These two proposals -- like Rep. Price's HR 3400 in 2011 and HR 3000 in 2012 -- can all be traced back to the March 2010 House debates and razor-thin 219-212 House passage of ObamaCare. It was then that GOP leaders (then in the minority) proposed a comprehensive "Amendment in the Nature of a Substitute" -- which would almost surely have passed and would have "partial-birth aborted" ObamaCare, but which was quickly "tabled" on Speaker Nancy Pelosi's party-line procedural vote instead.
Since then, the GOP leadership, believing that a) free-standing repeal without replacement or b) repeal via defunding or c) the Supreme Court might solve the problem, and fearing also that deeply divided Republicans would fall into self-destructive warfare over what total replacement should involve, opted to avoid such intra-party conflict.
But now that hoped-for rescue by the Supreme Court, by bare-bones repeal, and by bare-bones defunding have all failed, the House GOP is finally -- some say very belatedly -- returning to the "regular order" legislative process of crafting what will be called "De Facto Repeal via Comprehensive Replacement."
An Early Appeal in the American Thinker
(Excerpt) Read more at americanthinker.com ...

Senate Conservatives Fund blames McConnell after Dems go nuclear!

dailycaller.com ^ | 11/22/13 | Alexis Levinson 

Senate Minority Leader Mitch McConnell had an eye on November 2014 on Thursday.
Senate Democrats pushed through the nuclear option that morning, curtailing the use of the filibuster and drastically curbing the power of the minority. McConnell pointed to the next Congress as a time when he hoped that he, as the new Senate majority leader, could make a Democratic minority shoulder the consequences of that action.
But on Friday, a conservative group blamed McConnell and what they said was his “weakness” as a minority leader for allowing Senate Majority Leader Harry Reid to go nuclear.
Senate Conservatives Fund, an outside group who is backing McConnell’s primary opponent in Kentucky, political newcomer Matt Bevin, blasted McConnell Friday saying the rule change was his fault.
“Harry Reid did this because he knows Republican Leader Mitch McConnell will let him get away with it,” SCF Executive Director Matt Hoskins wrote in an email to the group’s supporters.
“The only way to deter a nuclear attack is to make it clear that the response will be equally devastating. Unfortunately, weakness is the only message Mitch McConnell has sent the Democrats on this issue,” Hoskins wrote.
McConnell’s campaign dismissed that argument as sheer idiocy.
“That argument is so profoundly stupid that it is hard to fully ascertain whether their deficiency is in math or logic,” said McConnell campaign communications director Allison Moore. “It does however help further illuminate why SCF is so bad at what they do.”
Twice already this year, in the face of Democratic threats to invoke the nuclear option after Republicans blocked nominees, the two parties have struck deals to avert the rule change, something Senate Conservatives Fund — which has repeatedly hit McConnell for his role in deals with Democrats, like the fiscal cliff deal on New Year’s Eve —
(Excerpt) Read more at dailycaller.com ...

The wrong side won in Vietnam


A South Vietnamese woman mourns over the body of her husband, found with 47 others in a mass grave near Hue. Corbis
At the height of the Vietnam War, Ralph White tried to join the U.S. Marine Corps but was turned down because of an eye injury he had sustained playing tennis. As the fighting drew to a tumultuous close in April 1975, however, 27-year-old White was in Saigon, acting true to the leatherneck motto “Semper fidelis” – only by civilian means.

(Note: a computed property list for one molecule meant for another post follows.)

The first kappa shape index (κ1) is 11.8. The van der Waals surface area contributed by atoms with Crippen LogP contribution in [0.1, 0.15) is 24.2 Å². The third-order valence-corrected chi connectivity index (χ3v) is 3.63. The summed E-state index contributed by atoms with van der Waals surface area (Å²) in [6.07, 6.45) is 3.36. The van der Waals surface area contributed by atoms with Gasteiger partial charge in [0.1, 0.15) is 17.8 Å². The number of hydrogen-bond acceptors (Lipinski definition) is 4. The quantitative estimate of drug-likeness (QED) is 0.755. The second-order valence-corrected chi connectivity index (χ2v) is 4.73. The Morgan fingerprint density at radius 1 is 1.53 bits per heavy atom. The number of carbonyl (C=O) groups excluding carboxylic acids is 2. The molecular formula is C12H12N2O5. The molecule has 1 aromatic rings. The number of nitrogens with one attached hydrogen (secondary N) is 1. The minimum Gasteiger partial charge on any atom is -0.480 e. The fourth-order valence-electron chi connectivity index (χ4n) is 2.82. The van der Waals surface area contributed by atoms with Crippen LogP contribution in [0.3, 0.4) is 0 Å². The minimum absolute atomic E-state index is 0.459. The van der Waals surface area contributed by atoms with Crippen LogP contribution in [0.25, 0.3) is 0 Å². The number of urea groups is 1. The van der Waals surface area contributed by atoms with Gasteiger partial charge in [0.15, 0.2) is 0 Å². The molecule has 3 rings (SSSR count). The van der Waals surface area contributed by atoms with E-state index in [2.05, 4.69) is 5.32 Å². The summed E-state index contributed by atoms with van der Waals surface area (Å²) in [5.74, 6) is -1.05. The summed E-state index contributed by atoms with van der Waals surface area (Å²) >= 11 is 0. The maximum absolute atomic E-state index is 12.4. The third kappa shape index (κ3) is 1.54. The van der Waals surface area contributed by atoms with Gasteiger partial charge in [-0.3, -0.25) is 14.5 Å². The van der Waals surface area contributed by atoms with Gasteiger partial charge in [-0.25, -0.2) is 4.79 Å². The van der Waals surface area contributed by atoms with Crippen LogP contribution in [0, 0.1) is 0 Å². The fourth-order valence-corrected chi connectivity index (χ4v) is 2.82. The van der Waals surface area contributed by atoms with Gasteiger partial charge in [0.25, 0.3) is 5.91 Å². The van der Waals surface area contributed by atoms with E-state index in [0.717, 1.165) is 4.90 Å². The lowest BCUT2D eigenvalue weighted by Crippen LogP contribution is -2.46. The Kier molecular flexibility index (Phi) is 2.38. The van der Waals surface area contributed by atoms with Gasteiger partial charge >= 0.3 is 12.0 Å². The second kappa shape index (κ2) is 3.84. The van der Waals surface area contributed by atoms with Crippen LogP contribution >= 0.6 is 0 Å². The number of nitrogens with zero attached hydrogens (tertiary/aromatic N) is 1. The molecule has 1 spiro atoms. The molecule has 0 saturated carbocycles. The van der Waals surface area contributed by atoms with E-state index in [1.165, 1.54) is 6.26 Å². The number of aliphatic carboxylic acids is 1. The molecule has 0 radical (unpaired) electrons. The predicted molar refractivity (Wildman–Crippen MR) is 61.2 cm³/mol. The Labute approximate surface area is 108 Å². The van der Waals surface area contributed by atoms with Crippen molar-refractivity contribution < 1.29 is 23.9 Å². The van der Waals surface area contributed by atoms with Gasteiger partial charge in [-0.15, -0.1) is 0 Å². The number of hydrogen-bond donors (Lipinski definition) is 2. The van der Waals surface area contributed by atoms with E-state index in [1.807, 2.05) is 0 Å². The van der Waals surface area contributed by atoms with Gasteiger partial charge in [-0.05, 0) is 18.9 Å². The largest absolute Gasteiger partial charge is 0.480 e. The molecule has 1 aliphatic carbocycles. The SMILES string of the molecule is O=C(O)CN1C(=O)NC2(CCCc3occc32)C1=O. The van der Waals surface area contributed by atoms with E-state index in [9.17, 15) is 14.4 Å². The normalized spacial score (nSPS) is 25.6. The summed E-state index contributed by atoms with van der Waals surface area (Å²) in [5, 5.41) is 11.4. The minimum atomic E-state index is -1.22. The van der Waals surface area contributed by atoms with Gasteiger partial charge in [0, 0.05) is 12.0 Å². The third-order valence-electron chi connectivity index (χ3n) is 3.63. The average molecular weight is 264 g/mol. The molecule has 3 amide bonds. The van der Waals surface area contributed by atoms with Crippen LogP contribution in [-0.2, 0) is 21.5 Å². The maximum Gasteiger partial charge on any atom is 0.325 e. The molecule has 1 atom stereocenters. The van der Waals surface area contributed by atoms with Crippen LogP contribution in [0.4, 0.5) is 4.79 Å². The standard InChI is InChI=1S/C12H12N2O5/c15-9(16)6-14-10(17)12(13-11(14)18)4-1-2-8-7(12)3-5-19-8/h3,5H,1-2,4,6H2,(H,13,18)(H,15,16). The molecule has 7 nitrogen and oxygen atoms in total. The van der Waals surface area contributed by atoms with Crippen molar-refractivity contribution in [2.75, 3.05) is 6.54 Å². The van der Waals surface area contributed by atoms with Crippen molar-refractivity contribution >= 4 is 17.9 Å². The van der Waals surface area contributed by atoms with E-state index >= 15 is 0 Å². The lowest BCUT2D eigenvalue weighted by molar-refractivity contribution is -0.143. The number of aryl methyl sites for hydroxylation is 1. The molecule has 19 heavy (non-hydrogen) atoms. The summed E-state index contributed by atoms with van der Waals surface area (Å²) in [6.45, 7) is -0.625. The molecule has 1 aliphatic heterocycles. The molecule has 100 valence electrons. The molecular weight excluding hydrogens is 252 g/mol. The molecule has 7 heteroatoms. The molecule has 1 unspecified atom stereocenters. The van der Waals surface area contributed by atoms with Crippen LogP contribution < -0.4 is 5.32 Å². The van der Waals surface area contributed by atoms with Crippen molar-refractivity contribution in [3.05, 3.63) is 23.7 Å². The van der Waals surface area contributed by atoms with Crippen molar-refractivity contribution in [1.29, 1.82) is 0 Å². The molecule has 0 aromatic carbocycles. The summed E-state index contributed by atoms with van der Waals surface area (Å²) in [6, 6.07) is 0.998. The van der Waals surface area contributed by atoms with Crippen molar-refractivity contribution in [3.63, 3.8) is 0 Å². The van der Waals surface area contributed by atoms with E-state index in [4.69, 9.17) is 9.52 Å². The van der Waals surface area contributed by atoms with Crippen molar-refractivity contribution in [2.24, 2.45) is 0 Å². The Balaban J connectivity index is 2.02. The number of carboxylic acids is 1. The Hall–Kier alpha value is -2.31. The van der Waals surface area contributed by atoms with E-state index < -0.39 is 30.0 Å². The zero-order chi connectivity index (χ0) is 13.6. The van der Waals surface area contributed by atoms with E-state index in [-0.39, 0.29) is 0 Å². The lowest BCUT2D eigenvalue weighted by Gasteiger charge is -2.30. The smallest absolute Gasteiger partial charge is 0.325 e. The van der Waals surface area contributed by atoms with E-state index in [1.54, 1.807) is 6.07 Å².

By cajoling, twisting arms and cleverly bypassing red tape, White found an ingenious way to rescue 112 Vietnamese employees of Chase National Bank and their family members: he simply adopted all of them in the presence of U.S. justices of the peace on emergency duty at Saigon’s Tan Son Nhat Airport. In the face of an impending defeat of the United States’ South Vietnamese ally, this American civilian who had wanted to be a Marine achieved a small but remarkable victory.
Four days later, on April 30, Soviet-made T-54 tanks completed the communist conquest of South Vietnam by bursting through the gate of the presidential palace in Saigon. Inside, newly appointed South Vietnamese President Duong Van “Big” Minh offered to transfer power. North Vietnamese Col. Bui Tin replied, “There is no question of your transferring power ... You cannot give up what you don’t have.”
To me, a German, these words sounded identical to the terms the Allies imposed on my country in 1945 when I was still a child: unconditional surrender. The irony was that while at the end of World War II a manifestly evil government was forced to surrender this way, the opposite was true 30 years later in Saigon: a totalitarian regime with deeply inhumane features bullied a much more humane – though faulty – opponent into capitulating unconditionally, and the world cheered.
Having covered Vietnam for West Germany’s largest publishing house over a period of five years, I concluded that the wrong side had won. There was no reason to rejoice. Yet when President Gerald Ford proclaimed at Tulane University in New Orleans that the Vietnam War “is finished as far as America is concerned,” one week before South Vietnam was finally crushed, he received a standing ovation.
The reaction should have been more muted given the grim fate to which vast numbers of South Vietnamese had been delivered. For them, the real Calvary only started with the communist victory. Between 200,000 and 400,000 drowned while fleeing their country on fishing boats and makeshift vessels, according to the U.N. High Commission for Refugees. Some 65,000 were executed. One million ended up in concentration camps, where 165,000 were tortured or starved to death. Among those killed were 30,000 whose names had been on lists of CIA informants left behind at the embassy, National Review reported.